BrANCH is pleased to announce that submissions are open for the Harriet Tubman essay prize for the best undergraduate essay or research project by black, Asian, or other minority ethnic students based in the UK. The prize is generously co-sponsored by the Royal Historical Society and the Runnymede Trust.
Named for the formerly enslaved woman, abolitionist and activist, the prize has been initiated to encourage more BAME students to consider postgraduate work in 19th century American history (not necessarily into slavery and abolition, however).
BrANCH is pleased to invite submissions for its Harriet Tubman Essay Prize.
Three prizes of up to £200 each will be awarded for the best undergraduate essays or research projects by Black, Asian, or other minority ethnic students based in the UK.
The recent survey of our discipline undertaken by BrANCH, BAAS and HOTCUS, supported by reports published by the British Association of American Studies and the Royal Historical Society, has identified major obstacles to racial and ethnic diversity and inclusion in UK university History. One such obstacle is the progression of BAME (Black, Asian, Minority Ethnic) students from undergraduate to postgraduate level. As an organisation BrANCH is seeking to initiate positive and ongoing action in response to these obstacles. Named for the fugitive enslaved woman, abolitionist, and activist, the prize has been initiated to encourage more BAME students to consider postgraduate work in 19th century history (not necessarily into slavery and abolition, however).
We therefore invite submissions of undergraduate coursework written on any area of American history in the long nineteenth century by students identifying as BAME and in their second or third year of undergraduate study (third or fourth year in Scottish HEIs). Work should be 2500-3500 words in length, to include notes but exclude bibliography. While we expect the thematic content to be broad, judges will look for level of knowledge, writing style, degree of original thinking and overall quality of the piece.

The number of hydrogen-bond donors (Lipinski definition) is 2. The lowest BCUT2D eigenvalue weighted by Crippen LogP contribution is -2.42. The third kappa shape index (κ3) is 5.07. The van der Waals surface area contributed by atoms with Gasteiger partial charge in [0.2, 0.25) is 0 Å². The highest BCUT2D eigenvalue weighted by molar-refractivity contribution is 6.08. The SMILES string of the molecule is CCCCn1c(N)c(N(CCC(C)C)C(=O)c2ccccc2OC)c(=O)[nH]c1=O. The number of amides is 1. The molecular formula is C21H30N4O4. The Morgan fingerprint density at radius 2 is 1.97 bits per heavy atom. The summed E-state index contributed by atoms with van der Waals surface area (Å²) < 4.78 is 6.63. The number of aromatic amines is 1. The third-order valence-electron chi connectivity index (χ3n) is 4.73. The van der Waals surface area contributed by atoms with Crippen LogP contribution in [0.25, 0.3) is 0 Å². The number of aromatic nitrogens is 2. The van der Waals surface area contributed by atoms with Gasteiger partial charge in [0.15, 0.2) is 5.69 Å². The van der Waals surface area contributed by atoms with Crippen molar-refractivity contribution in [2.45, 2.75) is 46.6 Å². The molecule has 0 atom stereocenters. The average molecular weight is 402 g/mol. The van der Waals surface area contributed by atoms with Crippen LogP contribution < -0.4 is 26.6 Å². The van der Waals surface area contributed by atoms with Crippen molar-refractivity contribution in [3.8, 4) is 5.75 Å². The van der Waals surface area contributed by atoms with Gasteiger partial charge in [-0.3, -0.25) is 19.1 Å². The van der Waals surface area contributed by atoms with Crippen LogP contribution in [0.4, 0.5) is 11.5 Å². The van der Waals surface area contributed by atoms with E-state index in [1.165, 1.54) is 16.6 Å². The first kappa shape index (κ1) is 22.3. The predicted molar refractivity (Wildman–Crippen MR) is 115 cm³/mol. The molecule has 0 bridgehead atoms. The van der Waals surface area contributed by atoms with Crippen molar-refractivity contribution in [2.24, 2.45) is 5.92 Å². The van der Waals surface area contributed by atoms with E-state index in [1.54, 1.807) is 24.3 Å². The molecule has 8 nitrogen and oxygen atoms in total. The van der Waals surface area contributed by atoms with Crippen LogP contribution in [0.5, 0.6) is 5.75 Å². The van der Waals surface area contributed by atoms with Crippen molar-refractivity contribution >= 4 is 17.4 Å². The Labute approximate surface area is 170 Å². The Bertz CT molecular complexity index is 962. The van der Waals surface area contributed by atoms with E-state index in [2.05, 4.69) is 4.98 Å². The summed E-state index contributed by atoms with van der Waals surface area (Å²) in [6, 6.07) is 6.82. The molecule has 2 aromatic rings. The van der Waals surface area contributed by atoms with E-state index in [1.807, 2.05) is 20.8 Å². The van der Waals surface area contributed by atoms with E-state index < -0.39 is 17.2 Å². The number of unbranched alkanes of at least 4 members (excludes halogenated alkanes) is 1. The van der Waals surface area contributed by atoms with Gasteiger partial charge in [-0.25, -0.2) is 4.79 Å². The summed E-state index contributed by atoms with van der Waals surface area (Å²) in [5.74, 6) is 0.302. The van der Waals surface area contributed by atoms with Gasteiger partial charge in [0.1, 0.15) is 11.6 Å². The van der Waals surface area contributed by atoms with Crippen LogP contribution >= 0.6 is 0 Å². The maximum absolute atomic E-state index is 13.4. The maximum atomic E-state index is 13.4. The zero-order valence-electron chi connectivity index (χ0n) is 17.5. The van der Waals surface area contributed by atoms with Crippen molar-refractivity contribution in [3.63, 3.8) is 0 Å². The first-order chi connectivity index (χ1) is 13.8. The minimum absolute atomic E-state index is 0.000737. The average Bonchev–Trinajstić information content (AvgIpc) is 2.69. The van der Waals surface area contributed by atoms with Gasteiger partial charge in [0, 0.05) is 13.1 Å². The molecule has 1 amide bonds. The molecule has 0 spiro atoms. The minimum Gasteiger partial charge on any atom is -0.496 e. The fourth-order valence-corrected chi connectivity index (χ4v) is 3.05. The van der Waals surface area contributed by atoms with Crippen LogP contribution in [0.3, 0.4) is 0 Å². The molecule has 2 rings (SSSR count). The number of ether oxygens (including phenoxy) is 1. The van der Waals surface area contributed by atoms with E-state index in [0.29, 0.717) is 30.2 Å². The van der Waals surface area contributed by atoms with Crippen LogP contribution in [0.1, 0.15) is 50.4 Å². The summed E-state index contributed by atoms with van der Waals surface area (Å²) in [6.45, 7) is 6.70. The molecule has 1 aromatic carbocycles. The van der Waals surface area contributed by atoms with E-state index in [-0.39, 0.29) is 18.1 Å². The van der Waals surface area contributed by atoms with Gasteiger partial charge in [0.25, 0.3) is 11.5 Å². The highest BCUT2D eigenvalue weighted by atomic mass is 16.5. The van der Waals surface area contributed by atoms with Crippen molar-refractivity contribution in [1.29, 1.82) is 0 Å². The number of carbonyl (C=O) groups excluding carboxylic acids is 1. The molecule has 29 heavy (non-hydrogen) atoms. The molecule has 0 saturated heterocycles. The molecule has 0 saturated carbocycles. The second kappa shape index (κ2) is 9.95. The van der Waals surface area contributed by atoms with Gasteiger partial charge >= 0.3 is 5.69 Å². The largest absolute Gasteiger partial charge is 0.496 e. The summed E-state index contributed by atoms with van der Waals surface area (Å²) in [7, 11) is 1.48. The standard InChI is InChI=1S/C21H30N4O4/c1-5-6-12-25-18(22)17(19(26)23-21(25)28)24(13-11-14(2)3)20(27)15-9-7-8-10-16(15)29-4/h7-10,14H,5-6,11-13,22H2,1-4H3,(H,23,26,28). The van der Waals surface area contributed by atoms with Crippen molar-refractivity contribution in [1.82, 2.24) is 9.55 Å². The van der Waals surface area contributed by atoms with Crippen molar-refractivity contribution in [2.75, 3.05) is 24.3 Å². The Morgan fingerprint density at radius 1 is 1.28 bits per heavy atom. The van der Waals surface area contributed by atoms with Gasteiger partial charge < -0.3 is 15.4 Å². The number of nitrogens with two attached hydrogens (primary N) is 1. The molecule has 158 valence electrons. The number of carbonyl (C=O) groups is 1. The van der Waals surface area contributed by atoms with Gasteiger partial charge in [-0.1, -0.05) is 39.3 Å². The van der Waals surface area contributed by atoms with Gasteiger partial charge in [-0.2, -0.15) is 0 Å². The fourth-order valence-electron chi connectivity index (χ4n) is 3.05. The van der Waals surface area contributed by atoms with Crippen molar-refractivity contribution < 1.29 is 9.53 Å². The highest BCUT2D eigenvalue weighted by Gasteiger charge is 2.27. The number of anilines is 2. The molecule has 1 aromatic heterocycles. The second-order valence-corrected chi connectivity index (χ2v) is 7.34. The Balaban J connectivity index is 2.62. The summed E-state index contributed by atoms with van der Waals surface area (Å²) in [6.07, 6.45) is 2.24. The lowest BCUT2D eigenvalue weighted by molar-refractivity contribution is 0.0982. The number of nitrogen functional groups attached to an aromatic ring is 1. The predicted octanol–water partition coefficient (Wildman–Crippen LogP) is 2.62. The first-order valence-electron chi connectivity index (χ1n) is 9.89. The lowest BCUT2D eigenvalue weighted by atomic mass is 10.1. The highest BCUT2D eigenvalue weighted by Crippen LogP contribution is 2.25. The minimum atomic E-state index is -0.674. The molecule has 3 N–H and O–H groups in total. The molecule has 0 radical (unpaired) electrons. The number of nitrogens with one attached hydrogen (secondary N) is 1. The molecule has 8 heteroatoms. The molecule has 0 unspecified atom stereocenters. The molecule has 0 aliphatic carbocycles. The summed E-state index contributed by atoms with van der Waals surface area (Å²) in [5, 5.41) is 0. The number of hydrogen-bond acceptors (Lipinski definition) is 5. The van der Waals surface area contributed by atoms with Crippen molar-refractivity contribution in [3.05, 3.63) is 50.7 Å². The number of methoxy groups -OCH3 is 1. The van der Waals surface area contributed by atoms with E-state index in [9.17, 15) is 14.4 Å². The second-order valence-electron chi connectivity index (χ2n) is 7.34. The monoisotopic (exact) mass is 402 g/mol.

Submissions should be sent by EITHER academic staff OR the student to BrANCH EDI Officer Liz Barnes at firstname.lastname@example.org, including a letter from any lecturer in the department confirming author’s registration on an undergraduate course. Please include a permanent mailing address and email address for the student.
We encourage staff members to send this call for entries to their classes and to encourage students who self-identify as BAME to submit their own work for consideration.
Deadline for submissions: Friday June 24th, 2022
The winning entry will be announced after this deadline, with the prize money sent directly to the successful student.
All entrants to the Tubman prize will also receive free membership to BrANCH for the calendar year.
List of Harriet Tubman Prize Winners
To read past Tubman prize winning essays, please visit this page.
Saanika Dhillon (UCL)
Worthy of Commendation:
Rebecca Barrow (UEA)
Kush Thakrar (UCL)
Tayyiba Nasir (Queen Mary, University of London), Why Nat Turner’s Life Mattered: The Origins of Black Protest in the US
Worthy of Commendation:
Caine Tayo Lewin-Turner (Bristol University), Masculine Memories: Gender and Slaveholding in the Black Power Movement’s Memory of US Slavery